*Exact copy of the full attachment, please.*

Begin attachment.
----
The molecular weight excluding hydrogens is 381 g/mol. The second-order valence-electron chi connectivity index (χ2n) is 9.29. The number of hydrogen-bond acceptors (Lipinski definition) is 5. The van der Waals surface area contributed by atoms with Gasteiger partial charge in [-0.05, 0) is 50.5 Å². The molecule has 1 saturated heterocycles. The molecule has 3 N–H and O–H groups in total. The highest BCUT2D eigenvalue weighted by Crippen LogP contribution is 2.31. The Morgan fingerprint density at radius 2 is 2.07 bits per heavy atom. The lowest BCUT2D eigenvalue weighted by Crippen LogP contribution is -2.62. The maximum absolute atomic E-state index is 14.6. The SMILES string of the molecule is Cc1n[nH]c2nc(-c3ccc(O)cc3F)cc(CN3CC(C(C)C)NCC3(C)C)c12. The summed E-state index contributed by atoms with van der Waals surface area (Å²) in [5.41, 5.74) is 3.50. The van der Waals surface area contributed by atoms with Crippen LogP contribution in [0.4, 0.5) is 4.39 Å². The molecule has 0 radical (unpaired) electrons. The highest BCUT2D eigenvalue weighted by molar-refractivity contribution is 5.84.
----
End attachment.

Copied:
The molecular weight excluding hydrogens is 381 g/mol. The second-order valence-electron chi connectivity index (χ2n) is 9.29. The number of hydrogen-bond acceptors (Lipinski definition) is 5. The van der Waals surface area contributed by atoms with Gasteiger partial charge in [-0.05, 0) is 50.5 Å². The molecule has 1 saturated heterocycles. The molecule has 3 N–H and O–H groups in total. The highest BCUT2D eigenvalue weighted by Crippen LogP contribution is 2.31. The Morgan fingerprint density at radius 2 is 2.07 bits per heavy atom. The lowest BCUT2D eigenvalue weighted by Crippen LogP contribution is -2.62. The maximum absolute atomic E-state index is 14.6. The SMILES string of the molecule is Cc1n[nH]c2nc(-c3ccc(O)cc3F)cc(CN3CC(C(C)C)NCC3(C)C)c12. The summed E-state index contributed by atoms with van der Waals surface area (Å²) in [5.41, 5.74) is 3.50. The van der Waals surface area contributed by atoms with Crippen LogP contribution in [0.4, 0.5) is 4.39 Å². The molecule has 0 radical (unpaired) electrons. The highest BCUT2D eigenvalue weighted by molar-refractivity contribution is 5.84.